WHAT WAS THE FIRST BAND OR MUSICIAN YOU SHOT? HOW DID IT GO?
The first time I felt I was seriously shooting a band was Static-X playing at the Astoria in London for my first job for Terrorizer. It was the first time I was standing in the pit, between the audience and the stage. I felt very privileged and honored. I was very nervous and even more when, to my horror, I was told I could only take pics for the first three songs! I had one roll of film — 36 frames — which meant that every picture taken had to count. There's no deleting with film! Before I was even able to fully embrace the energy of being in such a position and integrate what was happening, time was up and we were asked to leave the pit. And the worse ... the waiting 'til I got the film back from the lab to see whether I had fucked it up or not ... I did not. And Terrorizer liked them enough to give me another job.
WHAT'S BEEN YOUR MOST CHALLENGING SHOOT SO FAR AND WHY?
One of the most challenging ones in terms of logistics was the cover shoot for the first Decibel tour cover. It only took about 200 emails and months to make it happen! At least the artists I worked with — Farida Lemouchi, Pelle Ahman, Erik Danielsson and Nergal — and the outcome of it, made it all well worth it. There was geographical challenges, five people, four different countries, schedules and time issues, budget issues ... They are common obstacles to deal with, but for this shoot, they almost led to it being canceled… a few times.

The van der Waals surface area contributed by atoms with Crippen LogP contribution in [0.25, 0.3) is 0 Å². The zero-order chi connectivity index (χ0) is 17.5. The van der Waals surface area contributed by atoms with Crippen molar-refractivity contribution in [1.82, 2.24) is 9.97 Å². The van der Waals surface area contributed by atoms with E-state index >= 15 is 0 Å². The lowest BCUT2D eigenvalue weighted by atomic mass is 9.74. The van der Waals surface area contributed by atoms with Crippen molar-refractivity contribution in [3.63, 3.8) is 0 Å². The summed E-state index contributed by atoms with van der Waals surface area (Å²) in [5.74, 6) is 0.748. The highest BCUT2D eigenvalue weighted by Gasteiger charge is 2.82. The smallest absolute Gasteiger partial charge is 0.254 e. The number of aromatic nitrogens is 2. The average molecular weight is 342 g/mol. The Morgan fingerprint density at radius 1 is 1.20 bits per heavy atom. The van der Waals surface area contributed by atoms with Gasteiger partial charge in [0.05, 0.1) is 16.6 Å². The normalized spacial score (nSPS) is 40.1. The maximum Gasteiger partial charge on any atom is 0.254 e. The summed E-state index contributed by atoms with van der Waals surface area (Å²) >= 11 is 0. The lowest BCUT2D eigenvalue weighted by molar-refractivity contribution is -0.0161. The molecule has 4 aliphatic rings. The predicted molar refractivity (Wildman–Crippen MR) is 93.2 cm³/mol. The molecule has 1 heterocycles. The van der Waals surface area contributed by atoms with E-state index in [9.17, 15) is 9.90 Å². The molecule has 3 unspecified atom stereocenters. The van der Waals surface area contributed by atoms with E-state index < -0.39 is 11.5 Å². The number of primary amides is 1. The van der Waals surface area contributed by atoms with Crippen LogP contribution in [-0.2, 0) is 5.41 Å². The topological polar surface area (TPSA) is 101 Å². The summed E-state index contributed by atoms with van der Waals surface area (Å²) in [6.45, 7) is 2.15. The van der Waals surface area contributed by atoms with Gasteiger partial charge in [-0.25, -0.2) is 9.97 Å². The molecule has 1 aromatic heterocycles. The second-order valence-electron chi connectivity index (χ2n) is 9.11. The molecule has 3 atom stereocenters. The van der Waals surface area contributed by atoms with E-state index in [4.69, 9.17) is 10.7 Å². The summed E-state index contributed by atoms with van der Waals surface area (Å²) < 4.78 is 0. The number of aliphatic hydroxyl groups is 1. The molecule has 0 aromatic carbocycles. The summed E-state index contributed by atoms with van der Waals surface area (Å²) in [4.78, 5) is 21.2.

WHAT HAS YOUR MOST FUN SHOOT?
One of the most entertaining ones was the one of Abbath walking the streets of London. Inspired by the KISS shots done in London in the Seventies, Abbath agreed to go ahead with Metal Hammer's suggestion to spend a day around London with a photographer and a journalist. They had asked for me to be the photographer, and Jonathan Selzer the journalist. Not only was it a fun day with many unforgettable moments, but also my respect goes to Abbath and King ov Hell — it takes quite something to do what they did in the professional manner they did it.
DOES IT HELP OR HURT, FROM AN ARTISTIC PERSPECTIVE, TO BE A FAN OF A BAND OR MUSICIAN YOU'RE SHOOTING?
It always helps to work with what you love, inspires you and fuels your fire and passion. It could hurt if I am to meet the band/musician as a fan, but I am aware that I am meeting the person, and just because someone has earned my respect as an artist doesn't mean they have earn it as a person, so I treat them as I would any subject and conduct the photo session as I would with anyone. There's some dynamics that have to come into play for a session to be successful and if being a fan will stop you from achieving that then it is not good, if it doesn't ... then is gold!
WHAT'S THE MOST COMMON MISTAKE THAT MUSIC PHOTOGRAPHERS MAKE?
Not sure about the others ... I don't pay much attention to what they do. My "mistake" would be too much darkness in my pictures. But the idea of a "common mistake" implies that there's one correct way of doing things. And that is not how I see it — everyone has their own unique way and someone's "mistake" might be what makes their style unique.
WHAT MUSICIAN, ALIVE OR DEAD, WOULD YOU MOST WANT TO SHOOT?
There's a few ... as there's so many. Having shot him many times live, I would have loved to take portrait pics of Lemmy.